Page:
Manure and the Modern Economy: Has Economic Policy Hardly Changed?

Listener 7 September, 2002.

Keywords: Macroeconomics & Money;

Don Brash recently claimed that ‘almost none of the big changes of the late 1980s and early 1990s have been reversed’ and described those who denigrate the economic policies of the 1990s as talking ‘cattle manure’. This may be inappropriate language for the National Party’s front bench economic spokesperson, but the greater worry is that he seems to be keener to repeat the past, than to learn from its mistakes.

The list of policy reversals is impressive. The benighted health reforms of the early 1990s have been almost entirely structurally reversed, even if some of those running the District Health Boards have not always noticed. The back-tracking in the tertiary education sector is taking longer. But the existence of a Tertiary Education Commission, the roll-back of competition, the focus on quality, and the relief of student debt are all reversals. Some reversals are not evident to the public. Science funding has changed dramatically from its intended path of the early 1990s. The impression is there is a serious attempt to modify a raft of changes that damaged the quality and solidity of the public service.

Brash specifically cited that privatisations were not being reversed. The government has not had the cash, otherwise serious consideration might be given to renationalising the electricity sector and railways. Kiwibank has been established, as a replacement to the old Postbank. Air New Zealand was so badly managed by its private owners after the 1992 privatisation, that the Crown had to renationalise it. Electricity and telecommunications commissioners have been appointed to regulate each industry. The government also reversed the ACC privatisation. Fortunately – because the biggest private insurance sector player HIH has collapsed in Australia with unfunded liabilities of over four billion dollars.

Both of the electricity and ACC reforms seemed to break a basic rule of good government policy: ‘if it aint broke, dont fix it’. (They may have both got broken as a result of the ‘reforms’.) Even National is sufficiently ashamed of its Employments Contract Act, with its promise of giant labour productivity gains that never appeared, to announce it will only amend rather than repeal it.

Some of the past 15 years reforms are unlikely to be reversed by this government. It is improbable that border protection will be raised. Labour’s leadership is committed to the open economy, a tradition that goes back at least to Norman Kirk. But there is a difference from the previous government. Tariffs on the clothing and textile industry may be reduced, but not with an overnight raid as happened with cars. Instead, there is a program aimed to get the industry’s productivity up and into products (like fashionware) where it can compete with the rest of the world on merit and high wages. More fundamentally, this government is committed to a ‘hands together’ industrial assistance strategy, most of which would have been inconceivable a decade ago: sectoral indicative planning and cooperation, regional assistance, research and development subsidies, start up support, venture capital …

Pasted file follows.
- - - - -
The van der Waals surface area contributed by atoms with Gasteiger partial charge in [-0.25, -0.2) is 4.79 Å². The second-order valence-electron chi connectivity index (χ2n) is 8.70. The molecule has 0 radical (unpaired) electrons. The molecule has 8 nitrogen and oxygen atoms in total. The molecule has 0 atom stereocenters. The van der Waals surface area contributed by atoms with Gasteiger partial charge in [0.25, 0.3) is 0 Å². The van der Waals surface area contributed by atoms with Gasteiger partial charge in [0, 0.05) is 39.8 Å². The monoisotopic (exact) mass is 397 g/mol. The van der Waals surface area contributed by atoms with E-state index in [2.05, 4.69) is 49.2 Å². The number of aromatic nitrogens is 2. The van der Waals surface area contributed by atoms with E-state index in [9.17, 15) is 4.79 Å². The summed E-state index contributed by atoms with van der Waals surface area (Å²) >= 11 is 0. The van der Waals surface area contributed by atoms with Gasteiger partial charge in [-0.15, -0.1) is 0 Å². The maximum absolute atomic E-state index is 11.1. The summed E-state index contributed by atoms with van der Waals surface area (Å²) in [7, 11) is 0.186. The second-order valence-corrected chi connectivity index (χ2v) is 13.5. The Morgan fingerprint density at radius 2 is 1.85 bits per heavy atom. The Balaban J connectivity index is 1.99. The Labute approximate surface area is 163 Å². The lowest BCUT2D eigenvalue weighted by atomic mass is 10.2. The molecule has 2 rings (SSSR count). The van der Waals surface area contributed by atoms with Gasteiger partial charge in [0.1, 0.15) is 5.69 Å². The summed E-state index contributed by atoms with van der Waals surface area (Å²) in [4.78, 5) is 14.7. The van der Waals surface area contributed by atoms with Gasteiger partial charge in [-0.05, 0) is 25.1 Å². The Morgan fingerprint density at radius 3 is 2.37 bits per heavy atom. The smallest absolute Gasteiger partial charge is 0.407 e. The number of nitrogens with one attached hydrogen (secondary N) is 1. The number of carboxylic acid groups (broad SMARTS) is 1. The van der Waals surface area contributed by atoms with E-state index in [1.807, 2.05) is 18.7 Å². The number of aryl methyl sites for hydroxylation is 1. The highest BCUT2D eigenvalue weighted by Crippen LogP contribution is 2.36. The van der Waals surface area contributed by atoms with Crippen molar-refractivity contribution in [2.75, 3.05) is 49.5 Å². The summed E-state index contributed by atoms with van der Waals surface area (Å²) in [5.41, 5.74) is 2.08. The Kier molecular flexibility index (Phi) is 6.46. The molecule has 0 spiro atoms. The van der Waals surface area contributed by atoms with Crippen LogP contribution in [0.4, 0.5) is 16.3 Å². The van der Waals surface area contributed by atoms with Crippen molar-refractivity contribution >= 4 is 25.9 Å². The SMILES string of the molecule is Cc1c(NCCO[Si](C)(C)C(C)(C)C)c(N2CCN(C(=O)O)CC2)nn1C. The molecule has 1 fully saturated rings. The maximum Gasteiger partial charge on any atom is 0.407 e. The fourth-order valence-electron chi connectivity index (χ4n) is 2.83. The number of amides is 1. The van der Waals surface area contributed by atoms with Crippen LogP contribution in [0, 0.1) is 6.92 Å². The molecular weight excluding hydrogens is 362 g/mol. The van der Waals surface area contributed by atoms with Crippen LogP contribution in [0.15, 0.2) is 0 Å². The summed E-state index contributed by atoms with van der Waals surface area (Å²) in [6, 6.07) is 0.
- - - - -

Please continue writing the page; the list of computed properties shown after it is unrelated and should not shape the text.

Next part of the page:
Brash says there has been no reversal in the macroeconomic framework, with the Reserve Bank and the Fiscal Responsibility Acts remaining intact. One reason is that each is reasonably flexible so they allow a variety of possible policies. Watch how the Minister of Finance, Michael Cullen, modifies the approach again when he signs the policy targets agreement with the next Reserve Bank Governor. It wont compromise the operational independence of the Governor that is the corner-stone of the act, but he or she will have clearer guidelines to operate within. (If anything has compromised the Governor’s independence, it was the swift shift of Brash for Governor to MP. The international reserve banking fraternity is aghast.)

Macroeconomic policy has not had to change because the economy has been flourishing. Virtually any policy works during a boom. The real test will be as the world economy turns down (if the Reserve Bank’s lifting of interest rate does not precipitated an earlier domestic contraction). Do not be surprised if the framework is modified as a consequence.

And sure, as Brash has pointed out, the government has not restored the savage 1991 benefit cuts. It has rejigged housing support, and is making an effort to pay people their benefit entitlements. (Apparently only 15 percent of those entitled to special benefits get it – double the rate of three years ago.) Fiscal prudence and the constraint of tax revenue (despite a small hike in the top tax rate) has given little room for manoeuver. We may see changes in the next three years as funds become available. Expect the major reform to involve family assistance.

It is no surprise that the Labour-led coalition government has not been able to reverse in three years all the liberalisation changes of the last fifteen. In some cases it does not want to. The skill is being able to identify the reforms which worked rather than uncritically accepting that every one was a success.

Brash probably thinks this column is cattle manure. Many readers will agree. They know that manure worked into poor soil, leads to luxuriant vegetation growth – and economic prosperity.